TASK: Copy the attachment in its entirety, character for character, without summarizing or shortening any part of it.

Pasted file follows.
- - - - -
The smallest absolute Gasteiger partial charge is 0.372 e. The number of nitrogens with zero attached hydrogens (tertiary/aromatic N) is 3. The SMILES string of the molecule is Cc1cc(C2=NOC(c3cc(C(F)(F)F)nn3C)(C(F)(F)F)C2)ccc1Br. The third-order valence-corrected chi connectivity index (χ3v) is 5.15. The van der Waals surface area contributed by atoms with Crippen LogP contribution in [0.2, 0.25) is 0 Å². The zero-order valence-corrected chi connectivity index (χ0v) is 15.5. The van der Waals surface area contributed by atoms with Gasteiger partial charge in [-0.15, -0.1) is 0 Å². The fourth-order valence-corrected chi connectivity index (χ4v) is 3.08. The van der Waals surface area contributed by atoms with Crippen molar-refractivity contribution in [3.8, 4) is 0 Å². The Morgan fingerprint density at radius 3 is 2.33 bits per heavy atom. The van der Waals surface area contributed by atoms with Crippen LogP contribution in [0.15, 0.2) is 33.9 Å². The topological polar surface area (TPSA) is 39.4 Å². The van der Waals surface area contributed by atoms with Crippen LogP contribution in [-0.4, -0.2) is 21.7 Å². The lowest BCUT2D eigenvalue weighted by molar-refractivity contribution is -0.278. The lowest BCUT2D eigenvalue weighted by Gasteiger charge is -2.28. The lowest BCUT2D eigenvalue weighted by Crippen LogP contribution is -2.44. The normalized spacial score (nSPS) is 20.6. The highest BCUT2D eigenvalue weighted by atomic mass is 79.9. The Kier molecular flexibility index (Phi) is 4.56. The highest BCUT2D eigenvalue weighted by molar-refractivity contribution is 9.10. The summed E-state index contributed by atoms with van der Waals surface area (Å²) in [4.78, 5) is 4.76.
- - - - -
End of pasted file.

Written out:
The smallest absolute Gasteiger partial charge is 0.372 e. The number of nitrogens with zero attached hydrogens (tertiary/aromatic N) is 3. The SMILES string of the molecule is Cc1cc(C2=NOC(c3cc(C(F)(F)F)nn3C)(C(F)(F)F)C2)ccc1Br. The third-order valence-corrected chi connectivity index (χ3v) is 5.15. The van der Waals surface area contributed by atoms with Crippen LogP contribution in [0.2, 0.25) is 0 Å². The zero-order valence-corrected chi connectivity index (χ0v) is 15.5. The van der Waals surface area contributed by atoms with Gasteiger partial charge in [-0.15, -0.1) is 0 Å². The fourth-order valence-corrected chi connectivity index (χ4v) is 3.08. The van der Waals surface area contributed by atoms with Crippen molar-refractivity contribution in [3.8, 4) is 0 Å². The Morgan fingerprint density at radius 3 is 2.33 bits per heavy atom. The van der Waals surface area contributed by atoms with Crippen LogP contribution in [0.15, 0.2) is 33.9 Å². The topological polar surface area (TPSA) is 39.4 Å². The van der Waals surface area contributed by atoms with Crippen LogP contribution in [-0.4, -0.2) is 21.7 Å². The lowest BCUT2D eigenvalue weighted by molar-refractivity contribution is -0.278. The lowest BCUT2D eigenvalue weighted by Gasteiger charge is -2.28. The lowest BCUT2D eigenvalue weighted by Crippen LogP contribution is -2.44. The normalized spacial score (nSPS) is 20.6. The highest BCUT2D eigenvalue weighted by atomic mass is 79.9. The Kier molecular flexibility index (Phi) is 4.56. The highest BCUT2D eigenvalue weighted by molar-refractivity contribution is 9.10. The summed E-state index contributed by atoms with van der Waals surface area (Å²) in [4.78, 5) is 4.76.